If you have an opportunity to meet with your users in-person (maybe at an event or by reaching out to locals?), this is a great time to do some initial face-to-face testing.

Sit down with your user at a computer, and ask them to complete some task-oriented objectives on your website (“Where would you go on our website if you wanted to contact us?”, “From looking at our website, what do you think our organization does?”, “What are some words that come to mind when you look at our website?”).

Resist the urge to have a discussion or guide the conversation, and instead simply watch and listen (set up a video/audio recorder and take notes for future reference, if you can!). Do your requests take the user a longer amount of time than you expected? Do they seem confused? If you notice these things, dig deeper with open-ended questions!

And be candid with your request – tell people that you are considering a redesign to your website, and you need their honest feedback to make sure it meets their needs. Your true constituents will care enough about the success of your organization that they will be willing to take time to give you feedback (but don’t expect it all to be positive!).

Once you have a good amount of feedback, take time to look at it honestly – don’t take every random off-the-wall comment to heart, but do look for patterns to see what’s resonating with your users.

3. Turn that info into insights.

Now that you have quantitative statistics from your website and qualitative feedback from your users, you can use that information to figure out your key website audiences.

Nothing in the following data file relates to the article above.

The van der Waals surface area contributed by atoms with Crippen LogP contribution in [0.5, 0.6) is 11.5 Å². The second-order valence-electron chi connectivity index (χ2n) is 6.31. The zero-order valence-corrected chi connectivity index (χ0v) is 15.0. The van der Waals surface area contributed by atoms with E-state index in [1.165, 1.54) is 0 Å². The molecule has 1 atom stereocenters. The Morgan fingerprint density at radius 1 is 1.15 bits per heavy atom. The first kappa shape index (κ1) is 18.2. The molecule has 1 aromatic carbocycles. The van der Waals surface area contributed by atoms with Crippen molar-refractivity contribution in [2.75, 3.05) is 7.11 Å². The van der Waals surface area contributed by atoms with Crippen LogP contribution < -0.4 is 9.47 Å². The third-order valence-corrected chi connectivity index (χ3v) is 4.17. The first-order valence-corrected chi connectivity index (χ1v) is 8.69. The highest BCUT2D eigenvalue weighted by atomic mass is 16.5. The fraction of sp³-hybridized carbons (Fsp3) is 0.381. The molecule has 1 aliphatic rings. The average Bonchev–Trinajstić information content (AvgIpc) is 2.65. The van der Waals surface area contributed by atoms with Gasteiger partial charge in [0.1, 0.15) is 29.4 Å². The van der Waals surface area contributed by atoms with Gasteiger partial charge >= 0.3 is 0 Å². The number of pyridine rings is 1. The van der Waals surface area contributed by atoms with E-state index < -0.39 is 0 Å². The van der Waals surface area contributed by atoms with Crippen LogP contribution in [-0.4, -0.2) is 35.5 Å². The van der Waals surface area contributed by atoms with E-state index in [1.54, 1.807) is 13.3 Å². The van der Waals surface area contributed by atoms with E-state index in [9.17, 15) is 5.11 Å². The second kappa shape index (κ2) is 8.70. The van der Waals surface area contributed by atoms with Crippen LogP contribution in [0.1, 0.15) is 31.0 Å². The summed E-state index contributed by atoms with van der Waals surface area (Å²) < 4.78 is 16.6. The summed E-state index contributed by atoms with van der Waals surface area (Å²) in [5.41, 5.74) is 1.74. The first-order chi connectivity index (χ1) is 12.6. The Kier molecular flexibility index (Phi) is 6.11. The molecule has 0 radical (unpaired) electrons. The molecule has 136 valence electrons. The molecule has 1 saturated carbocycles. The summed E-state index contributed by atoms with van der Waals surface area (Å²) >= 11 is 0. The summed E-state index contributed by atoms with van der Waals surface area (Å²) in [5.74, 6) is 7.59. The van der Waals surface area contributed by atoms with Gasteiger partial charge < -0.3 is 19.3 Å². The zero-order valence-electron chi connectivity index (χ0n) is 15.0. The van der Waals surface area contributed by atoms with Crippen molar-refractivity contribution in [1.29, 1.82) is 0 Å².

For each audience segment, you should be able to deduce:

1)      who they are

2)      what they want from your organization and from your website

3)      what your organization can provide them to meet those needs, and

4)      what ultimate action you want that user to take.

For example, let’s say responses on your survey have demonstrated that parents specifically visit your website to access specific education-related information around the beginning of the school-year. You also know that your organization releases online education-related tools around that time, and your website analytics show that traffic to those pages spikes in August and September. But maybe that specific user group rarely visits your site or engages with your organization otherwise, even though there are a variety of other actions (join, donate, sign a petition, follow your social media, etc.) that you want them to take to increase their engagement…

Ding-ding-ding! That’s exactly what you need to know!

If you have this level of information about your users (sometimes called a “use case”), and a specific problem you want to solve, you can build your website with that in mind.

Then, the decisions you make won’t be guided by office politics or program hierarchy – they will be guided by the needs of your constituents. Figure out who you’re talking to and with what message, and you’ll be on the right track for a successful website.

Here’s one final important note about audiences: the audiences of your organization as a whole may or may not align perfectly with your website’s audiences, since not all audiences use the web equally. And that’s ok! Don’t waste time tailoring your website to an audience that will never visit it.